The third example is the same Inverted Vee, this time connected to the CIA-HF via 65 feet of RG-58 coax. I specified this length and cable as a feed system to cialog. Here is the graph.

Resistance and Reactance Transformed Through Feed System

Resistance and Reactance Transformed Through Feed System

The resistance (Rl) and reactance (Xl) data has been transformed back through the feed system. The data shown is computed by taking the measured R and X data, and transforming them from the input of the feed system to the load (antenna) side. This example also shows how cialog was able to resolve the sign of the reactance, marking it as negative or capacitive below the resonant frequency. The reactance curve crosses zero Ohms near the point of lowest SWR. The reactance becomes inductive (positive) above resonance. The resistance slowly rises as frequency increases. Being an Inverted Vee, the resistance near resonance is closer to 50 Ohms, as opposed to the nominal resistance of 72 Ohms for a dipole at resonance, and reasonably elevated from the ground. This is one of the reasons that the Inverted Vee is popular, it presents a better match to 50 Ohm line.


Finally, using the setup and data from the previous example, the loss through the specified transmission line was calculated and graphed. Here is the dB loss data, plotted with the SWR data.

SWR versus Transmission Line Loss
SWR versus Transmission Line Loss

Although, in general, transmission line loss rises with increased frequency, the dominant factor in this case is the additional mismatched line loss, which increases on each side of resonance. The loss on the transmission line is lowest at resonance, approximately 0.6 dB.  At the edges of the band, the loss rises to around 1.0 dB.

System Requirements

cialog has been tested on Windows 98, Windows 2000, and Windows XP.  Performance (clock speed) of the CPU is not critical. cialog will require a single serial port (COM, RS-232), which is used to connect the CIA-HF to the computer. The Operating Manual  provided with the CIA-HF includes a schematic of the required cable.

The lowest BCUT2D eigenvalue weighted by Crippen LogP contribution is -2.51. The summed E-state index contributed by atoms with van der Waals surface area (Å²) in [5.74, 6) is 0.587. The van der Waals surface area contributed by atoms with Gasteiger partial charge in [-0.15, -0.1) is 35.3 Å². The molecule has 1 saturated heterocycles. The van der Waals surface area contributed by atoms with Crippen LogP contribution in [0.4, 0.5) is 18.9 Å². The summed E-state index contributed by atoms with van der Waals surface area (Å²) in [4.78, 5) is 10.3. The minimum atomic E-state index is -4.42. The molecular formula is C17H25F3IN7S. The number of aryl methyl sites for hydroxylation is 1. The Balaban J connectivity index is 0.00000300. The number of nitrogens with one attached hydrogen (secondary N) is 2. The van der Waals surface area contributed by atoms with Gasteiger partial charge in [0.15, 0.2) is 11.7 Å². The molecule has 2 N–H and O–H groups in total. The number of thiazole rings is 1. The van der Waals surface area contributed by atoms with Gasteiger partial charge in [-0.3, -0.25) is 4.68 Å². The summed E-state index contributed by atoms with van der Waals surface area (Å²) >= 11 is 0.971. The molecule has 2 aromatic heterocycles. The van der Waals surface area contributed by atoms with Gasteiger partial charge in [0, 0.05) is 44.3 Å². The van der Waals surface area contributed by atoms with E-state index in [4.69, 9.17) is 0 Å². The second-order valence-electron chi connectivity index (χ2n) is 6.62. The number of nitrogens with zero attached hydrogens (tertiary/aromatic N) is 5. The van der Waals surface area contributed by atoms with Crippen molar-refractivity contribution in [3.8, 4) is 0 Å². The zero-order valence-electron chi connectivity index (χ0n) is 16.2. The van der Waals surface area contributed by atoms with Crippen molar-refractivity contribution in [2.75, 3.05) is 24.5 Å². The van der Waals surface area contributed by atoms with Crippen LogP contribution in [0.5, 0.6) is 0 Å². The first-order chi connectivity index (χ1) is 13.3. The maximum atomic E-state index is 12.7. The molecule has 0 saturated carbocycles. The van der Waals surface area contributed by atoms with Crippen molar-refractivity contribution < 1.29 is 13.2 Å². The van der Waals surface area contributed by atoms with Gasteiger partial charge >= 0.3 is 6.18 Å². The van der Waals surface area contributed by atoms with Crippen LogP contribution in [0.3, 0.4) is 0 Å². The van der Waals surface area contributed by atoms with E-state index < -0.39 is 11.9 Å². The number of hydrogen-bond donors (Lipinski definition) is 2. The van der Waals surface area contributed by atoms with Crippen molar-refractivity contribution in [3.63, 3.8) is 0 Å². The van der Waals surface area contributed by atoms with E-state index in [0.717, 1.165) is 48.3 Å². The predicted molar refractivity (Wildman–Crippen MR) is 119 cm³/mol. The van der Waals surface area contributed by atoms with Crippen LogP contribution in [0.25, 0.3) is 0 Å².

If you are going to use cialog with the N2PK VNA, and you are running Windows NT, 2000, or XP, it is necessary to use additional software which enables I/O instruction access for cialog. By default, these operating systems do not allow programs direct access to the parallel port hardware. That access is is required since the VNA connects via a printer (parallel) port. Many packages exist which manipulate the access permissions of programs. One that we use is named Userport 1.0. It seems to work well, and is free.

The current cialog  self-extracting download file is approximately  700 Kilobytes. The download program is executed to perform the cialog installation. Total installed disk space consumed is approximately 600 Kilobytes (half of a megabyte).

cialog  help information is viewed through the HTML Help viewer.

Software Download

Through this section you can download the current version of cialog.

When you download cialog, you are actually downloading a self-extracting compressed archive file onto your computer. The downloaded file name is a combination of the program name (cialog) and the program major version number.  In order to install cialog, you must execute the downloaded file. The install program is in the form of the common installation wizard. You will be asked several questions that will customize the installation for your computer.